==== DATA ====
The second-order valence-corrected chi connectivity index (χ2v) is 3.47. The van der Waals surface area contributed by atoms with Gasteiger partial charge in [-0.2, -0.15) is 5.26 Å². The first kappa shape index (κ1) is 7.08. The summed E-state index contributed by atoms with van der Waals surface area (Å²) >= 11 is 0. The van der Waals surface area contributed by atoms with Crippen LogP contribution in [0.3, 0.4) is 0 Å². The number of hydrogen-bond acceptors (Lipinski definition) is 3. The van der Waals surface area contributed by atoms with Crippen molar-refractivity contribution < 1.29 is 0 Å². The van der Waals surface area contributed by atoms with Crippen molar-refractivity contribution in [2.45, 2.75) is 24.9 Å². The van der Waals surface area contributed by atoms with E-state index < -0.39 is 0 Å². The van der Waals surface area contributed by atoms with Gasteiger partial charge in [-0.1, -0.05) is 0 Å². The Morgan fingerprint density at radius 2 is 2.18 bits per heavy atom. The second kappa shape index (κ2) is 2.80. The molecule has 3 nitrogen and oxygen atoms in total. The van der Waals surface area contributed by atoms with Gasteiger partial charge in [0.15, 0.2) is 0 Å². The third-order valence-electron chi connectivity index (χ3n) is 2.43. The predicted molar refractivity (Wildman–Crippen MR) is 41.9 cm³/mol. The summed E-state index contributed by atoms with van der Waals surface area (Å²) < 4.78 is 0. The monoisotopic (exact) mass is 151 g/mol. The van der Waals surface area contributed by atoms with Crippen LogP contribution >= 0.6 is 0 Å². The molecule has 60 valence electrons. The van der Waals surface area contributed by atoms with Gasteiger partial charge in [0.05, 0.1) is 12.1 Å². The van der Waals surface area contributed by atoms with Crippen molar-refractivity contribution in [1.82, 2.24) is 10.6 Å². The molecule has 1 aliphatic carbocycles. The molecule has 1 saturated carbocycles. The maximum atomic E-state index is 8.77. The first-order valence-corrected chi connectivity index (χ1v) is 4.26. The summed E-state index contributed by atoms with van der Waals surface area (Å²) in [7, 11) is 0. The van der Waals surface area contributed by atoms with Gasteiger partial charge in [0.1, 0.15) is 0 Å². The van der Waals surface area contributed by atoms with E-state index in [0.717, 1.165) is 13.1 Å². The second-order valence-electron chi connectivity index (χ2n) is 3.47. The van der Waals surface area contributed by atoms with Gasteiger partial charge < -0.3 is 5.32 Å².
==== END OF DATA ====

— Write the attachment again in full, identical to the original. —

The second-order valence-corrected chi connectivity index (χ2v) is 3.47. The van der Waals surface area contributed by atoms with Gasteiger partial charge in [-0.2, -0.15) is 5.26 Å². The first kappa shape index (κ1) is 7.08. The summed E-state index contributed by atoms with van der Waals surface area (Å²) >= 11 is 0. The van der Waals surface area contributed by atoms with Crippen LogP contribution in [0.3, 0.4) is 0 Å². The number of hydrogen-bond acceptors (Lipinski definition) is 3. The van der Waals surface area contributed by atoms with Crippen molar-refractivity contribution < 1.29 is 0 Å². The van der Waals surface area contributed by atoms with Crippen molar-refractivity contribution in [2.45, 2.75) is 24.9 Å². The van der Waals surface area contributed by atoms with E-state index < -0.39 is 0 Å². The van der Waals surface area contributed by atoms with Gasteiger partial charge in [-0.1, -0.05) is 0 Å². The Morgan fingerprint density at radius 2 is 2.18 bits per heavy atom. The second kappa shape index (κ2) is 2.80. The molecule has 3 nitrogen and oxygen atoms in total. The van der Waals surface area contributed by atoms with Gasteiger partial charge in [0.15, 0.2) is 0 Å². The third-order valence-electron chi connectivity index (χ3n) is 2.43. The predicted molar refractivity (Wildman–Crippen MR) is 41.9 cm³/mol. The summed E-state index contributed by atoms with van der Waals surface area (Å²) < 4.78 is 0. The monoisotopic (exact) mass is 151 g/mol. The van der Waals surface area contributed by atoms with Crippen LogP contribution >= 0.6 is 0 Å². The molecule has 60 valence electrons. The van der Waals surface area contributed by atoms with Gasteiger partial charge in [0.05, 0.1) is 12.1 Å². The van der Waals surface area contributed by atoms with Crippen molar-refractivity contribution in [1.82, 2.24) is 10.6 Å². The molecule has 1 aliphatic carbocycles. The molecule has 1 saturated carbocycles. The maximum atomic E-state index is 8.77. The first-order valence-corrected chi connectivity index (χ1v) is 4.26. The summed E-state index contributed by atoms with van der Waals surface area (Å²) in [7, 11) is 0. The van der Waals surface area contributed by atoms with Gasteiger partial charge in [0.1, 0.15) is 0 Å². The van der Waals surface area contributed by atoms with E-state index in [0.717, 1.165) is 13.1 Å². The second-order valence-electron chi connectivity index (χ2n) is 3.47. The van der Waals surface area contributed by atoms with Gasteiger partial charge < -0.3 is 5.32 Å².